Now, long after she passed away, I remain baffled that the only story she related about that fateful February day was the compassion of this one soldier. It was as if the horror of being corralled onto cattle trains paled in the face of his one kindness. Perhaps what she tried to teach me was that this Russian soldier, like many others, was an unwilling participant in the deportations.

The family arrived in a labour camp south of Arkhangelsk in northwestern Russia, greeted by a previous wave of deported Ukrainians whose families had been wiped out by brutal working conditions and -40 C winters. These traumatized survivors taught my grandparents how to adjust to the horrific circumstances, helping them dig up stumps and dig the soil between felled trees to plant potatoes and vegetables.

This photo was taken in the early 1940s, likely in the refugee camp in Pahlevi (now Bandar-e Anzali), Iran, where the Grześkowiak family stayed for almost a year. Joanna, left, shown with her mom and younger sister, was the oldest sibling but remained diminutive after two years of starvation in Siberia. (Submitted by Agnieszka Matejko)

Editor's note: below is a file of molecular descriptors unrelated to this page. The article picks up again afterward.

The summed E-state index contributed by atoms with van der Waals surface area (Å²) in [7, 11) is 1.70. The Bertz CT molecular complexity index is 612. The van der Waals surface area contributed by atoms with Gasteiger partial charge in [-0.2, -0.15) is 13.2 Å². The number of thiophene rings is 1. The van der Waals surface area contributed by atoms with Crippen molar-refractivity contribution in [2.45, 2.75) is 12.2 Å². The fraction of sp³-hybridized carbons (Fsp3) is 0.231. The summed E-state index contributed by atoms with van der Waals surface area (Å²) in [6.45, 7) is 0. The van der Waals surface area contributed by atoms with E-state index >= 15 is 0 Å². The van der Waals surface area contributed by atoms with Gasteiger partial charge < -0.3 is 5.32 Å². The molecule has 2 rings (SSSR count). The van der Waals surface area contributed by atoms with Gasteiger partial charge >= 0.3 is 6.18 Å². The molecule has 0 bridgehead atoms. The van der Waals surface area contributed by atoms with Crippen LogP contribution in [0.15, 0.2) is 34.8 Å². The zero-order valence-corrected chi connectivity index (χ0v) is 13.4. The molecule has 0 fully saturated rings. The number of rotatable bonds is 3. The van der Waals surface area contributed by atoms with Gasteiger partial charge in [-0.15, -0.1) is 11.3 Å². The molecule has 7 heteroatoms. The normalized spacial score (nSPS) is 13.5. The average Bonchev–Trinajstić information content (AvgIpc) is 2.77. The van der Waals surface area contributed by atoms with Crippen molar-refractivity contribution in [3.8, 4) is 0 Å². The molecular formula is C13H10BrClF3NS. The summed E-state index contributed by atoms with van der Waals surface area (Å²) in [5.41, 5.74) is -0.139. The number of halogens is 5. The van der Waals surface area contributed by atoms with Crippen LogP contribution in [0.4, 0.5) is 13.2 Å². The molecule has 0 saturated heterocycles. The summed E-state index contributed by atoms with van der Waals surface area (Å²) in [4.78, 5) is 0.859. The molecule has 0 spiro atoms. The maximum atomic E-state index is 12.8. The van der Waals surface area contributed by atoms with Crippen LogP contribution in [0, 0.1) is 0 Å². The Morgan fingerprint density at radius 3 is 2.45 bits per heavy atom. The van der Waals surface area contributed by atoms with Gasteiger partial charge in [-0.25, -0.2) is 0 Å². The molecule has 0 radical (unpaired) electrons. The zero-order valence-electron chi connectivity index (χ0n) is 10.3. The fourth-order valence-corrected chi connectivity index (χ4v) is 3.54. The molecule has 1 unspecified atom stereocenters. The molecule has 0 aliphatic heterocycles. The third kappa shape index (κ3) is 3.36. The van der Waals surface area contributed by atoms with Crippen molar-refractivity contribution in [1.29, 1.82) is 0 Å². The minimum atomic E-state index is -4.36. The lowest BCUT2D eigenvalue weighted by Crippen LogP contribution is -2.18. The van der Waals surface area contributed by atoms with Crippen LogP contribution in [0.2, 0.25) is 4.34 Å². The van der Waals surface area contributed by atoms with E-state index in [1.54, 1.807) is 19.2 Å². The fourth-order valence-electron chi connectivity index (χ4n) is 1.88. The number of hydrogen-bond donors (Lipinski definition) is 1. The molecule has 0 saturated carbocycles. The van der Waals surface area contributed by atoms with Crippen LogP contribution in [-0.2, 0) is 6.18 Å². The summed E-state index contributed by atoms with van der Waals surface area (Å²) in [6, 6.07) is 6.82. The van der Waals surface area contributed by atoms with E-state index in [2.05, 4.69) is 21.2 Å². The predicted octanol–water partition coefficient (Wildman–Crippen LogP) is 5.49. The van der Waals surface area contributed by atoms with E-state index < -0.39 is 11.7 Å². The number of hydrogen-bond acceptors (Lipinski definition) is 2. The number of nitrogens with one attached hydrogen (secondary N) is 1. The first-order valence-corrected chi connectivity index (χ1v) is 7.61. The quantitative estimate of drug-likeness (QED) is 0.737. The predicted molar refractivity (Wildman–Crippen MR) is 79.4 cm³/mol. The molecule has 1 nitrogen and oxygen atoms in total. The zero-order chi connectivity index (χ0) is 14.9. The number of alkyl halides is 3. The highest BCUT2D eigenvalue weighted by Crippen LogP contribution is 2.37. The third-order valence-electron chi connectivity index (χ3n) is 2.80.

You didn’t eat if you didn’t work so my 13-year-old mom lied about her age and got a job numbering logs before they floated down the River Iksa. 

A year later, when the political situation changed, Stalin needed help fighting the Nazis and allowed family members of the newly formed Polish army to leave. My mom and her family once again boarded a cattle train. 

This time, with months in transit and nothing left to sell, she raided gardens at train stops. She said she was ashamed of stealing but as the eldest, it was her job to keep her siblings alive. 

At the last train stop, my family found safe refuge in Iran. Despite Soviet policies that blocked its rice transports, Iran welcomed more than 100,000 Polish migrants. In a tragic irony, the plentiful food had disastrous consequences for many malnourished children who died as a result of overeating.